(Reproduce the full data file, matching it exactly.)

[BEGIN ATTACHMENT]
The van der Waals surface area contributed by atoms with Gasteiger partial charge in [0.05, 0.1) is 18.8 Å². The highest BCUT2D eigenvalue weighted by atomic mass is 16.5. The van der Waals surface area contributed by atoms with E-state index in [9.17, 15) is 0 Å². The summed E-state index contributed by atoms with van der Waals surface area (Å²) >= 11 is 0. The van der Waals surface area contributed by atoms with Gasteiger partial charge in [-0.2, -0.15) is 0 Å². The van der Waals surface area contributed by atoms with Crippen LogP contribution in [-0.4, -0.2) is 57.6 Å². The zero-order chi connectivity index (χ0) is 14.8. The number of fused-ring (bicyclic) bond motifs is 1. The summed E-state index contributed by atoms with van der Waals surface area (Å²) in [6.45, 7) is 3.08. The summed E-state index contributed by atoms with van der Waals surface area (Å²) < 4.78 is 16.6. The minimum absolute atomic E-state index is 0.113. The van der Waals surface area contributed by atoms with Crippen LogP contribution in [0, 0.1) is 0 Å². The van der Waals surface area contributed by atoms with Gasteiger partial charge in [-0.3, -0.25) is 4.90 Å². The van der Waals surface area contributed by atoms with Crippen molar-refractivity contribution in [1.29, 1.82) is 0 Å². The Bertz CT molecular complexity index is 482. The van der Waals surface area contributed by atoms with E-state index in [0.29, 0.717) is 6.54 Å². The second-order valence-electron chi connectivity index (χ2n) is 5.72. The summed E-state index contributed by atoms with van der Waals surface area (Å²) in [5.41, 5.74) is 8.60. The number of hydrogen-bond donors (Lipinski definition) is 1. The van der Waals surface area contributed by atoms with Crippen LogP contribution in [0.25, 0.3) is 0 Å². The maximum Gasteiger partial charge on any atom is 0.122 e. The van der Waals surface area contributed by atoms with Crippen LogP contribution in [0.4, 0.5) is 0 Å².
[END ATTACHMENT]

The van der Waals surface area contributed by atoms with Gasteiger partial charge in [0.05, 0.1) is 18.8 Å². The highest BCUT2D eigenvalue weighted by atomic mass is 16.5. The van der Waals surface area contributed by atoms with E-state index in [9.17, 15) is 0 Å². The summed E-state index contributed by atoms with van der Waals surface area (Å²) >= 11 is 0. The van der Waals surface area contributed by atoms with Gasteiger partial charge in [-0.2, -0.15) is 0 Å². The van der Waals surface area contributed by atoms with Crippen LogP contribution in [-0.4, -0.2) is 57.6 Å². The zero-order chi connectivity index (χ0) is 14.8. The number of fused-ring (bicyclic) bond motifs is 1. The summed E-state index contributed by atoms with van der Waals surface area (Å²) in [6.45, 7) is 3.08. The summed E-state index contributed by atoms with van der Waals surface area (Å²) < 4.78 is 16.6. The minimum absolute atomic E-state index is 0.113. The van der Waals surface area contributed by atoms with Crippen LogP contribution in [0, 0.1) is 0 Å². The van der Waals surface area contributed by atoms with Gasteiger partial charge in [-0.3, -0.25) is 4.90 Å². The van der Waals surface area contributed by atoms with Crippen molar-refractivity contribution in [1.29, 1.82) is 0 Å². The Bertz CT molecular complexity index is 482. The van der Waals surface area contributed by atoms with E-state index in [0.29, 0.717) is 6.54 Å². The second-order valence-electron chi connectivity index (χ2n) is 5.72. The summed E-state index contributed by atoms with van der Waals surface area (Å²) in [5.41, 5.74) is 8.60. The number of hydrogen-bond donors (Lipinski definition) is 1. The van der Waals surface area contributed by atoms with Crippen LogP contribution in [0.25, 0.3) is 0 Å². The maximum Gasteiger partial charge on any atom is 0.122 e. The van der Waals surface area contributed by atoms with Crippen LogP contribution in [0.4, 0.5) is 0 Å².